Not at all if your business can identify and verify that it has not entered into and is not the lessee with regard to any lease agreements. For lessees, however, there is likely to be an increase in reported assets (right of use assets) and associated committed liabilities.

All leases will essentially be treated as finance leases and will be treated similarly to the IAS 16 accounting model. However, instead of a straight-line expense approach taken to the P&L for any operating leases, there will now be a front-loaded finance charge reflecting the lease liability after the classification or reclassification of the operating leases under IFRS 16/ASC 842.

It follows that, generally, financing costs and amortisation recognising the full committed liability of the lessee to a committed extant operating lease agreement will replace the expensing of rentals. Earlier in this blog exemptions were identified and these together with any variable lease payments not recognised in the initial liability can be expensed.

Cashflows associated with leases will change as repayments will need to be split and reported as interest and principal.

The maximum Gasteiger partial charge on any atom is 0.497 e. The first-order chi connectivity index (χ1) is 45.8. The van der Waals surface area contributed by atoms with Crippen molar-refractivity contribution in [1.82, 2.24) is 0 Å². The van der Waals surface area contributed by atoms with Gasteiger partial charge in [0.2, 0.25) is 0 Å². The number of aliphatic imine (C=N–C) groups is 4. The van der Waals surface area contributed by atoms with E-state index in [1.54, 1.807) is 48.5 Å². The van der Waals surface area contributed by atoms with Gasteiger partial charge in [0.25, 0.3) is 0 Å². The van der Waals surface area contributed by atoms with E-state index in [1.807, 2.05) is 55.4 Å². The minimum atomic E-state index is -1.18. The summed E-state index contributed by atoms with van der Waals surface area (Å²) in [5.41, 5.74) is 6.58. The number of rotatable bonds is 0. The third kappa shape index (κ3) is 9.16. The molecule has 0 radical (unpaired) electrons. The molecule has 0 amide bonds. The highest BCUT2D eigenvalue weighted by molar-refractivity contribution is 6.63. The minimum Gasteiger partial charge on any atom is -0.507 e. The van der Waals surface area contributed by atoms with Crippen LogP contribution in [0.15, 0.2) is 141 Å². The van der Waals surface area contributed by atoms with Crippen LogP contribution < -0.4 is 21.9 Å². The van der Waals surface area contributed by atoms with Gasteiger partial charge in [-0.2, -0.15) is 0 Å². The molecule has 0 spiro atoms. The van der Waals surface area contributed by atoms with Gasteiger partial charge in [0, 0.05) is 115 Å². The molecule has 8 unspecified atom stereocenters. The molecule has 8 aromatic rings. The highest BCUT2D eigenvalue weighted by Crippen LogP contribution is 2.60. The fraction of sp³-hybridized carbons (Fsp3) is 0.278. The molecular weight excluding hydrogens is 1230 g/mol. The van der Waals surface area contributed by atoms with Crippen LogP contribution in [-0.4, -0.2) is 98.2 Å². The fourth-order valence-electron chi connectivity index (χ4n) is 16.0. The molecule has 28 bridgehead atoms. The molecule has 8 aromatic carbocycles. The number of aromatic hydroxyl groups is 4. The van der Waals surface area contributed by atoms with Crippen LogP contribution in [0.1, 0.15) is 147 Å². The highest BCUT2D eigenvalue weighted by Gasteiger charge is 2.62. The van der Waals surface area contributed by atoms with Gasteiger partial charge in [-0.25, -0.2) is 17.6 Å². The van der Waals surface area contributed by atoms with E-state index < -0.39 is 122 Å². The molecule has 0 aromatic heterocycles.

The financial ratios and metrics that your company use or those that lenders, lessors, investors or stakeholders analyse will change. Are these parties aware of how the changes will affect these ratios – are you yet in a situation where your company knows the impact?

Remember that debt covenants, key performance indicators, bonus targets, remuneration schemes, regulatory capital requirements and even tax liabilities may be affected.


How do you identify your business leases?

What a challenge if you do not have a database in place!

  • Do you know which companies, subsidiaries, divisions and departments within your business do have or might have lease agreements in place? Even if you do, then it is likely some will be missed.
  • Are you sure that all service agreements are exactly that and do not include any lease element?
  • To be classified as a lease under the new standard the agreement will need to have an identifiable asset and allow the lessee the right of use of the asset.
  • Who can direct the right of use? – if it’s not the lessee then it’s not a lease.
  • Is substitution by the lessor of the assets allowed in the agreement? – if so then there may be no “lease” in place. If you can be moved to new premises, then you have a case of the property agreement being wrongly classified as a lease.